No behind-the-scenes footage, no narration, and no talking heads, just the Queen of Soul doing what she does best. Filmed over two nights during Aretha Franklin’s performance at the New Temple Missionary Baptist Church in January 1972, Amazing Grace premiered on Monday night at New York’s DocNyc, three months after Franklin’s passing. Although the documentary was filmed nearly 46 years ago, it hasn’t seen the light of day until now, after being shelved by Warner Brothers and caught up in legal wrangling for years. Producers Alan Elliott and Tirrell Whittley have finally completed the film shot by Oscar-winning director Sydney Pollack, who passed away in 2008.
“This film delivers so heavy on emotions,” Whittley tells CR. “It really is a testament to the kind of love that was actually poured into it. It was a labor of love.”
At the time of the filming, Franklin was months shy of her 30th birthday and had just emerged from a contentious marriage with her first husband. Franklin’s vocals are imbued with emotion and larger-than-life, as beads of sweat begin to gather on her brow as she belts out soulful renditions of Clara Ward’s “How I Got Over” and “Mary Don’t You Weep.” The gospel hymns she sang on Amazing Grace and the power behind her voice cemented Franklin as one of the most legendary singers of all time and earned her the 1973 Grammy Award for Best Soul Performance. The album also sold over two million copies and remained her most successful throughout her illustrious 50-year-career.
Perhaps it’s the camera crew shuffling in the background in several shots or the glimpse of Mick Jagger peeking out from behind a pew in the back of the room, but the imperceptibility of the editing gives the film an unfiltered, authentic quality, transporting the viewer back to 1972 and into the church. At one point, Franklin’s father, the Reverend C.L. Franklin speaks from the front row and tells the congregation, “I say with pride that Aretha is not only my daughter, Aretha is just a stone singer.” When Franklin beams back in pride, you know the moment is genuine and not staged just for the cameras.
“It has a certain roughness and a certain authenticity to it that many documentaries don’t have,” Whittley says. “It’s not as polished and overly colored balanced. This movie has a certain level of grit and authenticity and that’s what makes it special. You hear Aretha being magnificent, and you see her beautiful smooth skin, her afro, and she’s wearing her fur. And the Aretha Franklin that you see, for some young people, it’s a different Aretha than they know.”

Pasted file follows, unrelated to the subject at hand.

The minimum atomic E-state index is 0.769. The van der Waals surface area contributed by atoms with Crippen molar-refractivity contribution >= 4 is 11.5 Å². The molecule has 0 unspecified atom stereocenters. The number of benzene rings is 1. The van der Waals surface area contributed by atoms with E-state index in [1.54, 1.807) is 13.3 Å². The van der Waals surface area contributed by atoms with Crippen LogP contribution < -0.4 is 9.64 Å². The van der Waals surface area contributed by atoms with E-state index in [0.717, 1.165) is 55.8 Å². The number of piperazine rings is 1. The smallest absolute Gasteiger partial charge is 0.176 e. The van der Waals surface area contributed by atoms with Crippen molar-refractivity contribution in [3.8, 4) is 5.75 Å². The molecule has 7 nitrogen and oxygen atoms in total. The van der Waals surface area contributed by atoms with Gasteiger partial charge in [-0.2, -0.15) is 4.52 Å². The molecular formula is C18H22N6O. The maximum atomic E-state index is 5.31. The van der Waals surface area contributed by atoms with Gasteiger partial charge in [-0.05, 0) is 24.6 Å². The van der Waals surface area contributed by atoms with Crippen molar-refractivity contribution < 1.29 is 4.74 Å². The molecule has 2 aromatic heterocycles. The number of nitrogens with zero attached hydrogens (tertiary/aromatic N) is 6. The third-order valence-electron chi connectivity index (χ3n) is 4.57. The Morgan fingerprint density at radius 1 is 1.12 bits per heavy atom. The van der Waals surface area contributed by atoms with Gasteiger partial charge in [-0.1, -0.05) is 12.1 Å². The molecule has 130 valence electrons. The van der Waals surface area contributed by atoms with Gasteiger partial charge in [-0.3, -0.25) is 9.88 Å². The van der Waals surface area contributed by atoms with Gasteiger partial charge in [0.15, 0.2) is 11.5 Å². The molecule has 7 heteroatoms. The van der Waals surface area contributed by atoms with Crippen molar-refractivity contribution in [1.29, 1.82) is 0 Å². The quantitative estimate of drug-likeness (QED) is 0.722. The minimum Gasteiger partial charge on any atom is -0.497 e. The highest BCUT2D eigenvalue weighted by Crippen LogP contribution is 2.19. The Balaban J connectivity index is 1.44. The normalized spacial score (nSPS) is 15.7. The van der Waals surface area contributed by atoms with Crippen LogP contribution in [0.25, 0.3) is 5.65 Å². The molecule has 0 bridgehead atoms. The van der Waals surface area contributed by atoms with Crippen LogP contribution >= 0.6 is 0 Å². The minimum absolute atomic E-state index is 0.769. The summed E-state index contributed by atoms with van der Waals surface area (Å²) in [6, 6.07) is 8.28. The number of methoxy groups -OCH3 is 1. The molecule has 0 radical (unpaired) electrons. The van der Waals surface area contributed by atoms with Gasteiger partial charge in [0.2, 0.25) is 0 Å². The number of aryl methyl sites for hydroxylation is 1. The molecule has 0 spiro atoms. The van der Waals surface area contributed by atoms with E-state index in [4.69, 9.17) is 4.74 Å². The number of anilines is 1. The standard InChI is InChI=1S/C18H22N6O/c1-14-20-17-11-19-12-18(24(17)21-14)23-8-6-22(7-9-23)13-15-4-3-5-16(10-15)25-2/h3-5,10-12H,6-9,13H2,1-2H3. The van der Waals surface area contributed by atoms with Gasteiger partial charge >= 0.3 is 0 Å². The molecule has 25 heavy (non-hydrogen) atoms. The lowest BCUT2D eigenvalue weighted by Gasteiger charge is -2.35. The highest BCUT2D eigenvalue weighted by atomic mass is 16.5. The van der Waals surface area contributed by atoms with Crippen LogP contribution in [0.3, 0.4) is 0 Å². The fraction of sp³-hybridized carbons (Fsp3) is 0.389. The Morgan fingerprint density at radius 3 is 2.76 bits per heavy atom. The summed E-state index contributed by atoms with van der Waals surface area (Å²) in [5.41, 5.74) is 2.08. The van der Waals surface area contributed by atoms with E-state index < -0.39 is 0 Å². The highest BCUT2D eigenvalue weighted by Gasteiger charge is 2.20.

While Franklin became associated with the ongoing struggle for women’s and civil’s rights during the 1970s, performing at benefit concerts and lending her songs “Natural Woman” and “Respect” as trailblazing anthems for the movement, Whittley says that the version of Franklin in the film was more demure and unsure of herself, offering longtime music fans a glimpse into Franklin’s growth as both a singer and person.
“This Aretha Franklin was shy,” Whittley says. “She had just reached stardom, her dad was sitting in the audience, and she revered him and he cared for her, and you can see the love between her and her father. And how she adores the fact that he’s there and the way she smiles at him. And that is so different and it makes this film very, very special.”
Screening the film was hampered in the past when Franklin herself sued the filmmakers for using her likeness without permission. As a testament of their dedication to the project, Elliott and Whittley flew to Detroit and held a private screening at the Charles H. Wright Museum of African American History. In the crowd were members of Franklin’s own family, consisting of her cousins, nieces, and nephews. Franklin’s family representative and niece Sabrina Owens later told the producers, “Let’s go do this. This is what Aretha would want. We want this film to be a great representation of her and her brand and what she stood for. There’s no better way than presenting her singing gospel music, which was so dear to her heart and part of her history.”
Even Franklin herself said she loved the documentary, according to Whittley. “We really, really are blessed and pleased that we now get to finally show it,” he says.
True to Franklin’s culture-quaking legacy, Whittley had one simple request for audience members at the premiere: “I want them to be unrestricted,” he says. “I want them to be unbridled in their worship and this should be different than most film premieres. I don’t want you to be quiet and if you want to hum along or sing along, stamp your feet, or clap, or if the spirit moves you to stand up. Whatever it takes, we want people to feel released because that’s exactly what this film is all about.”
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